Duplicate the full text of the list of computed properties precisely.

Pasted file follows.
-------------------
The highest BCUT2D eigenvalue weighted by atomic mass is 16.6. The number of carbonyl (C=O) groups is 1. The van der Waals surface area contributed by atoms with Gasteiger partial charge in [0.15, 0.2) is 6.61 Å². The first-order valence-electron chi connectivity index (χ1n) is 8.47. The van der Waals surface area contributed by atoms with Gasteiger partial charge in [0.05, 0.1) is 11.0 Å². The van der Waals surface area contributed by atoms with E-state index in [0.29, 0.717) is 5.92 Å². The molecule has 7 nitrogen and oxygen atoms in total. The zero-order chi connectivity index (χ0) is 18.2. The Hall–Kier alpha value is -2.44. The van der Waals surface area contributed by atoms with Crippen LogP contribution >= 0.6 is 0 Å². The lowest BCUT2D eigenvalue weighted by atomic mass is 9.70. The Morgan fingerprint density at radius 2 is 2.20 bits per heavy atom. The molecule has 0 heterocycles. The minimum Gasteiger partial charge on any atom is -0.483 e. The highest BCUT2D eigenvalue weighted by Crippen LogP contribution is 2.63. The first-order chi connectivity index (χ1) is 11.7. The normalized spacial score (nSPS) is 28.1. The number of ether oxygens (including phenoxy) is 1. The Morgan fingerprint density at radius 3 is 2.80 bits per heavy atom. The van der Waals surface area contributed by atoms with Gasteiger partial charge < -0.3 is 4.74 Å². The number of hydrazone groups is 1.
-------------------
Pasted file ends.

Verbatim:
The highest BCUT2D eigenvalue weighted by atomic mass is 16.6. The number of carbonyl (C=O) groups is 1. The van der Waals surface area contributed by atoms with Gasteiger partial charge in [0.15, 0.2) is 6.61 Å². The first-order valence-electron chi connectivity index (χ1n) is 8.47. The van der Waals surface area contributed by atoms with Gasteiger partial charge in [0.05, 0.1) is 11.0 Å². The van der Waals surface area contributed by atoms with E-state index in [0.29, 0.717) is 5.92 Å². The molecule has 7 nitrogen and oxygen atoms in total. The zero-order chi connectivity index (χ0) is 18.2. The Hall–Kier alpha value is -2.44. The van der Waals surface area contributed by atoms with Crippen LogP contribution >= 0.6 is 0 Å². The lowest BCUT2D eigenvalue weighted by atomic mass is 9.70. The Morgan fingerprint density at radius 2 is 2.20 bits per heavy atom. The molecule has 0 heterocycles. The minimum Gasteiger partial charge on any atom is -0.483 e. The highest BCUT2D eigenvalue weighted by Crippen LogP contribution is 2.63. The first-order chi connectivity index (χ1) is 11.7. The normalized spacial score (nSPS) is 28.1. The number of ether oxygens (including phenoxy) is 1. The Morgan fingerprint density at radius 3 is 2.80 bits per heavy atom. The van der Waals surface area contributed by atoms with Gasteiger partial charge < -0.3 is 4.74 Å². The number of hydrazone groups is 1.